The Complete Book of Numbers

The Bible's First Lawsuit, and How It Changed My Life
What's really in the Good Book.
Aug. 16 2006 3:53 PM

The Complete Book of Numbers

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Chapter 25
The Lord has made it abundantly clear that He dislikes sexual misbehavior, loathes intermarriage, and despises idol worship. What happens when you combine all three of His favorite sins? Gentle chiding? Sweet persuasion?

I don't think so.

David Plotz David Plotz

David Plotz is Slate's editor at large. He's the author of The Genius Factory and Good Book.

The Israelite men go "whoring" with Moabite women and start to worship their god Baal as well. This drives the Lord into a rage. But He has clearly been seeing someone about His anger issues, because rather than proposing to wipe out all of Israel—His usual response to idolatry and law-breaking— He limits himself to condemning the ringleaders. The Lord demands that they be publicly impaled. Before this happens, however, an Israelite man and a Midianite woman happen to stroll by the Tent of Meeting. Aaron's grandson Phineas sees the mixed couple and immediately spears them to death. In modern America, this would be a hate crime. Here, it's heroism. God's delighted by the killing. He's so pleased with Phineas' "passion" that He grants him "My pact of friendship." The Lord appoints Phineas and his descendants as His priests "for all time." More importantly for the Israelites, the murder persuades God to stop the plague he'd sent against them (yes, another plague) after only 24,000 victims. God orders Moses to take fierce revenge on the Midianites. (Inexplicably, the Midianites are blamed for the whoring of the Moabite women, which hardly seems fair.)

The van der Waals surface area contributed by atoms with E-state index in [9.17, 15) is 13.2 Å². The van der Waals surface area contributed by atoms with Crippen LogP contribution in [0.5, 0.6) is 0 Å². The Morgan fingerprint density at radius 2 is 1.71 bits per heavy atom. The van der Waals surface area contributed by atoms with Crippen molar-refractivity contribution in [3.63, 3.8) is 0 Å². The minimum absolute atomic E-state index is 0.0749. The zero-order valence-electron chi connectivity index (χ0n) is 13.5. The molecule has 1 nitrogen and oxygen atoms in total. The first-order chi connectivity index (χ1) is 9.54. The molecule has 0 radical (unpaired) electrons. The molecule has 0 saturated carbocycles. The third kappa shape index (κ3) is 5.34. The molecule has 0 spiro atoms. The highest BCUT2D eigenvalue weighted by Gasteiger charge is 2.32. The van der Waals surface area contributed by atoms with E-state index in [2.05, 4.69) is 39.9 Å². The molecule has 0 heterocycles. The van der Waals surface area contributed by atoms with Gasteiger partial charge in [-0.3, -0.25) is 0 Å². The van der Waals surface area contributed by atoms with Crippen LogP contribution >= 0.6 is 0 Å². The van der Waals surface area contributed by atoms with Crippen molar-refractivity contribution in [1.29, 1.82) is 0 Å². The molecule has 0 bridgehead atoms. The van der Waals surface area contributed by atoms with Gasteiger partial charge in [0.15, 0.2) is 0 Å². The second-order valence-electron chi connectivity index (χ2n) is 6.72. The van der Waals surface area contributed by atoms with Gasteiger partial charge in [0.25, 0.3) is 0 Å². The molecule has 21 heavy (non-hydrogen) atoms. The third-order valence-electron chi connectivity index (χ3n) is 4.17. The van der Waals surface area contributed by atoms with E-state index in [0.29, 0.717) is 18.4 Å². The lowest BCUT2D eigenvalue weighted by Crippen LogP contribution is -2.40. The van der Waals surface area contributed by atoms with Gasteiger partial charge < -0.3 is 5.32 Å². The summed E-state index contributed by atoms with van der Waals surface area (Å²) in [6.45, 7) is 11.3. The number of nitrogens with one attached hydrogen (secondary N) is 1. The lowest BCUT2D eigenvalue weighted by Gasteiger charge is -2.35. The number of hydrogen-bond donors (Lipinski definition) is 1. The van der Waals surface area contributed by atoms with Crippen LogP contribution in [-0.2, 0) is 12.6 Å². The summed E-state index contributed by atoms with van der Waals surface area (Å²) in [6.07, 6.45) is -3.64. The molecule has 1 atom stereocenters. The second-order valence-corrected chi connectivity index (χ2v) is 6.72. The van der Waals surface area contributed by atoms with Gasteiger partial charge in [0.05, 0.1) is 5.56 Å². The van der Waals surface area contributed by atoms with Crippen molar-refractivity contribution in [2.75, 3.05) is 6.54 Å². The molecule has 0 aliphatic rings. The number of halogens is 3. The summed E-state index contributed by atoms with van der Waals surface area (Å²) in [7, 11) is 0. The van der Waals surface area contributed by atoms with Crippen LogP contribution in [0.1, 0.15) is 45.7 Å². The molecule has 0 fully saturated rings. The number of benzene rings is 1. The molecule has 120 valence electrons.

Not mentioned during this entire episode: Moses is married to a Midianite woman! Another example of God allowing one law for Moses but imposing a much stricter one on His people. To be fair to the Lord, Moses married before the Israelites were freed from Egypt, before they'd established a national identity, before God had issued all his laws. When Moses married Zipporah, there was no Israel to protect. But here in the desert, decades later, the Israelites are fighting a death struggle with the neighboring tribes. Only one tribe, and one God, can win, so God's prohibition against intermarriage, and violent intolerance of idol worship, make sense. God's making a tactical argument, as much as a religious one. The Israelites are winning the war on the battlefield, but if they start picking up the local floozies and bowing to the local idols, they risk losing everything. That is why Moses' 50-year-old Midianite-marriage doesn't bother God but sleeping around with Moabites does.